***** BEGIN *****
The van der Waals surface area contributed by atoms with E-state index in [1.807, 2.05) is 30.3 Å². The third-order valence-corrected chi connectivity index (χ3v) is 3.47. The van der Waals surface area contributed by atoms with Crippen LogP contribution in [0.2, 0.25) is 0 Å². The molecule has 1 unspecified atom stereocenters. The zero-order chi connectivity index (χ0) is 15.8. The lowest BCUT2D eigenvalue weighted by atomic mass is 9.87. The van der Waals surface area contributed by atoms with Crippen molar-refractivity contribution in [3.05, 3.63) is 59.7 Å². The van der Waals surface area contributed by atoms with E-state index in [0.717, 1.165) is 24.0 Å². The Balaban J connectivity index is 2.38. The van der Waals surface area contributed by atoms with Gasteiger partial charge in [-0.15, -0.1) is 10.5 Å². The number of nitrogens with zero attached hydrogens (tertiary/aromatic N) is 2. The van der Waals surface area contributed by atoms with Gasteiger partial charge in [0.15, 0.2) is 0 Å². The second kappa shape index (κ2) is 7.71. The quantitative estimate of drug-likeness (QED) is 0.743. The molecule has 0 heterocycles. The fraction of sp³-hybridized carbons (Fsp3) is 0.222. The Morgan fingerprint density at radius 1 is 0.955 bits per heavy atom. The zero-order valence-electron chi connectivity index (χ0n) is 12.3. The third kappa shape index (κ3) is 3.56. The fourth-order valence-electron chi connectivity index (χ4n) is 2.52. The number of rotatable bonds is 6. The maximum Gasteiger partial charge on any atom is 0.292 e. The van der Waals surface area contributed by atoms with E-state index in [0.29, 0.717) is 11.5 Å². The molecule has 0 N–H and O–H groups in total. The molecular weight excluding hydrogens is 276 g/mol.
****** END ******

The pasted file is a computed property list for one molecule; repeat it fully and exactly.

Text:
The van der Waals surface area contributed by atoms with E-state index in [1.807, 2.05) is 30.3 Å². The third-order valence-corrected chi connectivity index (χ3v) is 3.47. The van der Waals surface area contributed by atoms with Crippen LogP contribution in [0.2, 0.25) is 0 Å². The molecule has 1 unspecified atom stereocenters. The zero-order chi connectivity index (χ0) is 15.8. The lowest BCUT2D eigenvalue weighted by atomic mass is 9.87. The van der Waals surface area contributed by atoms with Crippen molar-refractivity contribution in [3.05, 3.63) is 59.7 Å². The van der Waals surface area contributed by atoms with E-state index in [0.717, 1.165) is 24.0 Å². The Balaban J connectivity index is 2.38. The van der Waals surface area contributed by atoms with Gasteiger partial charge in [-0.15, -0.1) is 10.5 Å². The number of nitrogens with zero attached hydrogens (tertiary/aromatic N) is 2. The van der Waals surface area contributed by atoms with Gasteiger partial charge in [0.15, 0.2) is 0 Å². The second kappa shape index (κ2) is 7.71. The quantitative estimate of drug-likeness (QED) is 0.743. The molecule has 0 heterocycles. The fraction of sp³-hybridized carbons (Fsp3) is 0.222. The Morgan fingerprint density at radius 1 is 0.955 bits per heavy atom. The zero-order valence-electron chi connectivity index (χ0n) is 12.3. The third kappa shape index (κ3) is 3.56. The fourth-order valence-electron chi connectivity index (χ4n) is 2.52. The number of rotatable bonds is 6. The maximum Gasteiger partial charge on any atom is 0.292 e. The van der Waals surface area contributed by atoms with E-state index in [0.29, 0.717) is 11.5 Å². The molecule has 0 N–H and O–H groups in total. The molecular weight excluding hydrogens is 276 g/mol.